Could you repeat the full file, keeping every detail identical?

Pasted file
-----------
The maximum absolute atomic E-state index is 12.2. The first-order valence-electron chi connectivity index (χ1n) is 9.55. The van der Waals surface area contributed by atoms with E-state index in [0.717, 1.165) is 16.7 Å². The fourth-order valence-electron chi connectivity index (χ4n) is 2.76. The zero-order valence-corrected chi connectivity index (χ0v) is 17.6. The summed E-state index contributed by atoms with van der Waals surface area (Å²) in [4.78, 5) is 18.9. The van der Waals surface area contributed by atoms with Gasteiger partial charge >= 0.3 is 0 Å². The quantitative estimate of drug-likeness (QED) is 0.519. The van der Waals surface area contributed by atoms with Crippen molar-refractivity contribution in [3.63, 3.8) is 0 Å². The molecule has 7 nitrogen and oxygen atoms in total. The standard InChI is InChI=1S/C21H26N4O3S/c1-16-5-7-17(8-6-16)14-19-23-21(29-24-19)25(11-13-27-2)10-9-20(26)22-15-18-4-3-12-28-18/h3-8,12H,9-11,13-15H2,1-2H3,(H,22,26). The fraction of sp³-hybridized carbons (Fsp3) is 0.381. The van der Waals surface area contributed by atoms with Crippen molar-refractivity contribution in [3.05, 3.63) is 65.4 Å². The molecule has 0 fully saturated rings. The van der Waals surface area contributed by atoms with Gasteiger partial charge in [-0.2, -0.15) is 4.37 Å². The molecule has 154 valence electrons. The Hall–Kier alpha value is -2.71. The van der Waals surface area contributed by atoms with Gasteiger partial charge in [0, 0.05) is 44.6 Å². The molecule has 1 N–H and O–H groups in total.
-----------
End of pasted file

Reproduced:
The maximum absolute atomic E-state index is 12.2. The first-order valence-electron chi connectivity index (χ1n) is 9.55. The van der Waals surface area contributed by atoms with E-state index in [0.717, 1.165) is 16.7 Å². The fourth-order valence-electron chi connectivity index (χ4n) is 2.76. The zero-order valence-corrected chi connectivity index (χ0v) is 17.6. The summed E-state index contributed by atoms with van der Waals surface area (Å²) in [4.78, 5) is 18.9. The van der Waals surface area contributed by atoms with Gasteiger partial charge >= 0.3 is 0 Å². The quantitative estimate of drug-likeness (QED) is 0.519. The van der Waals surface area contributed by atoms with Crippen molar-refractivity contribution in [3.63, 3.8) is 0 Å². The molecule has 7 nitrogen and oxygen atoms in total. The standard InChI is InChI=1S/C21H26N4O3S/c1-16-5-7-17(8-6-16)14-19-23-21(29-24-19)25(11-13-27-2)10-9-20(26)22-15-18-4-3-12-28-18/h3-8,12H,9-11,13-15H2,1-2H3,(H,22,26). The fraction of sp³-hybridized carbons (Fsp3) is 0.381. The van der Waals surface area contributed by atoms with Crippen molar-refractivity contribution in [3.05, 3.63) is 65.4 Å². The molecule has 0 fully saturated rings. The van der Waals surface area contributed by atoms with Gasteiger partial charge in [-0.2, -0.15) is 4.37 Å². The molecule has 154 valence electrons. The Hall–Kier alpha value is -2.71. The van der Waals surface area contributed by atoms with Gasteiger partial charge in [0, 0.05) is 44.6 Å². The molecule has 1 N–H and O–H groups in total.